Rebuilt Section of the Historic Appalachian Trail at Bear Mountain Will Be Unveiled Saturday, June 5 at 10am

June 01, 2010
Trail Conference
New York-New Jersey Trail Conference


Rebuilt Section of the Historic Appalachian Trail at Bear Mountain Will Be Unveiled Saturday, June 5 at 10am


The AT's new rock steps through Bear Mountain boulders. Photo by Eddie Walsh.

APPALACHIAN TRAIL, BEAR MOUNTAIN STATE PARK: One of the most popular hiking destinations in the New York Metropolitan region-the Appalachian Trail (AT) on Bear Mountain-has been given a major facelift and on June 5, National Trails Day, the new segment up the east face of the mountain will open to the public. The celebration comes just one week after an agreement between New York State's governor and legislature averted plans to close state parks and historic sites across the state.

The New York-New Jersey Trail Conference has spearheaded the 5-year reconstruction project and plans to celebrate completion of this major phase of Bear Mountain Trails Project (BMTP) with a ribbon-cutting to open the new trail segment, live music (Walt Michaels playing traditional Appalachian-inspired music), and fun learning activities for kids of all ages. Carol Ash, Commissioner of New York State Parks, and Pamela Underhill, National Park Service Appalachian Trail Park Manager, will participate in the trail opening.

Events will begin at 10 am and take place near the trailhead, behind the Bear Mountain Inn. Parking at the lot adjacent to the Bear Mountain Inn is $8 per car.

Event supporters and participating organizations include: Sports Illustrated for Kids, Friends of Van Cortlandt Park, Groundwork, Team Nike, Whole Foods Market White Plains, EMS SoHo, Tent & Trails, and Flat Rock Brook Nature Association.

800 Volunteers, 30,000 Hours, 800 Hand-hewn granite steps
More than 800 volunteers organized by the New York-New Jersey Trail Conference, working alongside professional trail builders, have been rebuilding this original piece of the AT for the past five years, using artisanal masonry techniques that make the best use of native material without disturbing the environment. Each step and wall stone has been split and shaped from rocks on site and maneuvered into place either by hand or via a series of overhead cables rigged up in the surrounding trees. The volunteers have contributed 30,000 hours of their time.

Each step measures 4-5 feet long, weighs in at around 1,000 pounds, and needed to be moved up to 300 feet without the aid of motorized equipment. The results so far include 800 hand-hewn rock steps and broad, gently sloping trail bed atop nearly a mile of rock wall built to sustain the traffic of more than 100,000* hikers annually.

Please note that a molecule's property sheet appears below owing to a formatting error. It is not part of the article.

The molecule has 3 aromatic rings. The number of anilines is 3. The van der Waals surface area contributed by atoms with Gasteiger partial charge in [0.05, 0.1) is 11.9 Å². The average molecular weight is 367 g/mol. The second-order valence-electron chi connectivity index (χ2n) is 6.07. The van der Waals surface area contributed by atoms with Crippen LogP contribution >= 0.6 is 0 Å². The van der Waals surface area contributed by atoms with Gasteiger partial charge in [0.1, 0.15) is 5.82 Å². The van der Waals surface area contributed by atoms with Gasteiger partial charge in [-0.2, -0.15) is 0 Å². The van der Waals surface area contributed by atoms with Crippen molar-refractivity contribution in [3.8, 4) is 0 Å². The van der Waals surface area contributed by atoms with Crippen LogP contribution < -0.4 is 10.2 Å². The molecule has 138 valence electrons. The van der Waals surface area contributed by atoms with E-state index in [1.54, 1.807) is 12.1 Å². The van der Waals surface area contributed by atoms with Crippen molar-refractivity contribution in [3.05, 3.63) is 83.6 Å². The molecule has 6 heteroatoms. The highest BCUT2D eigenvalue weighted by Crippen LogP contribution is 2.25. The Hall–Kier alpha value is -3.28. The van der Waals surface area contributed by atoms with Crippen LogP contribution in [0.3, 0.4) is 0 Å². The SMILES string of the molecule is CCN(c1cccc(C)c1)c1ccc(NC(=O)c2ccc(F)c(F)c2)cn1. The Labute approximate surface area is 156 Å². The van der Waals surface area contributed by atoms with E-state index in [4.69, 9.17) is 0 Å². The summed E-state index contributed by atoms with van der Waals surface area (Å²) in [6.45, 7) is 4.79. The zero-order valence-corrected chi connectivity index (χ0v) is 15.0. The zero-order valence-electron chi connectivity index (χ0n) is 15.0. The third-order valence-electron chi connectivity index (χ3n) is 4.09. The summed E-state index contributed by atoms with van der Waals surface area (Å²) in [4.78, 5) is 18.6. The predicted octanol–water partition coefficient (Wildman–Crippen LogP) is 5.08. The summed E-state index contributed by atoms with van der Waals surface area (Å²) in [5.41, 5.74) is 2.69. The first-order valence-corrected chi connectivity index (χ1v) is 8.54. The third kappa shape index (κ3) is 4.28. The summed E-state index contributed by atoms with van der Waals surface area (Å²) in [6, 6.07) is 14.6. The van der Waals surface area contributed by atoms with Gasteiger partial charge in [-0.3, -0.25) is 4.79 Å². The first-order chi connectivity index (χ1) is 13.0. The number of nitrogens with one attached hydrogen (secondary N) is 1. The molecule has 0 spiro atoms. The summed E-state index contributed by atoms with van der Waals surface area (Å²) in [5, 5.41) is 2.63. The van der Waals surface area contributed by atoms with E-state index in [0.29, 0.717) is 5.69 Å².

The Appalachian Trail on Bear Mountain has been re-routed numerous times due to erosion caused by the impact of millions of hikers since its initial construction in 1923. The newly rebuilt segment is reminiscent of the inspiring projects built in the 1930s by the Civilian Conservation Corps in parks across the country. Like those projects it is designed to endure a century or more of heavy use by the public. It is also built to prevent the need for future relocations.

The Bear Mountain Trails Project is being managed by the New York-New Jersey Trail Conference in cooperation with its partners: The Appalachian Trail Conservancy, National Park Service Appalachian Trail Park Office, NYS Office of Parks, Recreation and Historic Preservation, and the Palisades Interstate Park Commission.

From 2006-2010, volunteers from the Trail Conference, Appalachian Trail Conservancy, Student Conservation Association, Rockland County Americorps, and the Boy Scouts of America, along with many others, have traveled to Bear Mountain to volunteer and receive free training as part of the Trail Conference's innovative Trail University program.

Trail University was founded on Bear Mountain at the start of this project and has enabled the Trail Conference to provide free workshops for volunteers seeking to learn both basic and advanced trail building techniques. These workshops have provided for a revival of the masonry skills utilized in the 1930's by the CCC when constructing much of Harriman State Parks roads, walls and buildings.

Opportunities to volunteer and learn new skills will continue to be offered by the Trail Conference at Bear Mountain as the remaining portions of the trails project continues. For information you can go to, email the crew leaders at [email protected] or call the Volunteer Coordinator Chris Ingui @ 201-783-3599.

Quick Facts about the new Appalachian Trail section on Bear Mountain
- Since 2006 more than 800 individuals have volunteered over 30,000 hours of service. They have worked alongside professional trail builders recruited from around the country.
- The new section will feature nearly 800 hand-cut steps each weighing around 1,000 pounds.
- Over 15,000 square feet of stone crib wall have been constructed from scratch. This was all done with no mortar.
- The trail is designed to withstand the foot traffic of more than 100,000* hikers a year for the next 100+ years.
- The construction of this 1 mile of trail is the most technically complex along the entire 2,100+ mile long Appalachian Trail.


*June 7, 2010: An earlier version reported the trail was designed for more than 500,000 hikers. 



New York Times, May 31, 2010

AMC Outdoors, June 1, 2010

The Record / (Bergen Co., NJ), June 3, 2010

Journal News/ (Rockland/Westchester), June 4, 2010